(see below).

If the Club gives the green light the country must again visit the IMF and the WB to obtain relief on its repayments with regard to these two institutions.

Since September 1999, a new stage has been added: the authorities of the country must draw up a document entitled “Poverty Reduction Strategy Paper”.

5. Does the debt relief come all at once?

The relief does not come all at once, the process takes years. The countries must have previously carried out budgetary economic reform and neoliberal austerity policies for 3-6 years. These policies must have received the approval of the IMF and the WB. After this probationary period, the applicant country must go before the IMF which gives (or does not give) the green light to pass to the following stage. This consists of the country in question presenting itself before its public creditors of the Paris Club. The Club may decide to grant a reduction, even a cancellation. Contrary to the declarations of the governments relayed by the majority of the media, it is impossible to cancel 90% or 100% of the debt owed to the public creditors. Why? Because this reduction (cancellation) relates only to the amount of bilateral debt going back to the so-called “pre cut off date” of payment. For the following countries, this is equivalent to the amount of the bilateral debt prior to the year 1983 (!): the Central African Republic, Senegal, Togo, Ivory Coast, Madagascar, and Niger. The bulk of the bilateral debt in the year 2000 has been accumulated after the cut off date and is largely made up of arrears.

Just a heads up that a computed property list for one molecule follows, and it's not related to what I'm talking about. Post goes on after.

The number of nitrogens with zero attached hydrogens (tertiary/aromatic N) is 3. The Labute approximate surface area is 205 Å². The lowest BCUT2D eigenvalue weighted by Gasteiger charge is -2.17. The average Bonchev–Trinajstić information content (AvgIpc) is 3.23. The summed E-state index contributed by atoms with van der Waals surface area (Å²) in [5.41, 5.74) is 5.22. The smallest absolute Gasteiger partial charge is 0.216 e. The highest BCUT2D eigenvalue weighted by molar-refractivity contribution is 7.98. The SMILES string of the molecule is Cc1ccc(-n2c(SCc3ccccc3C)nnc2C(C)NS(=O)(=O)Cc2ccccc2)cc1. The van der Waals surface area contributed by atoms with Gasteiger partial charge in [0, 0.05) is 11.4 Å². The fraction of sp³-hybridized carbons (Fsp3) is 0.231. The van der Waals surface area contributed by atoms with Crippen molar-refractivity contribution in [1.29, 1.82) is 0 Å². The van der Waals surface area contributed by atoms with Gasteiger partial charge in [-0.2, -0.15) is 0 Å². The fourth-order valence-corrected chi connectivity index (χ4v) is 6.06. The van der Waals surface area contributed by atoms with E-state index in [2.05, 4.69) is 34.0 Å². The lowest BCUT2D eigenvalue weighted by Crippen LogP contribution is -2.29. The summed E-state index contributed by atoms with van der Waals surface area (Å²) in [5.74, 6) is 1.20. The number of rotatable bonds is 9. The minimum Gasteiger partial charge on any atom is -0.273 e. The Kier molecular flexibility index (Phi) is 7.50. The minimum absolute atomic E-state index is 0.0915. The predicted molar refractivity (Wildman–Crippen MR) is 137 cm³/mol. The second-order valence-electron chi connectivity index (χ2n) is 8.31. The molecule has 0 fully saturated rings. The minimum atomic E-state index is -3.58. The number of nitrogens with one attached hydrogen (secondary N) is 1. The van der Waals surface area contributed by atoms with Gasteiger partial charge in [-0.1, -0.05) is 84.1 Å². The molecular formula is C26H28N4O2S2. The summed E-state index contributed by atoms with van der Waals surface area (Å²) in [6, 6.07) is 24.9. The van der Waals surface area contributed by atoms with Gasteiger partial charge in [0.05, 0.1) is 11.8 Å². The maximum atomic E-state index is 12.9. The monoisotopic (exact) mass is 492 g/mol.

An additional stage: if the Paris Club gives its green light to apply the Cologne terms to the country in question, the country returns to the IMF and WB in order to demand a reduction in the amounts to be repaid to them.

6. What does the relief granted by the World Bank and the IMF amount to?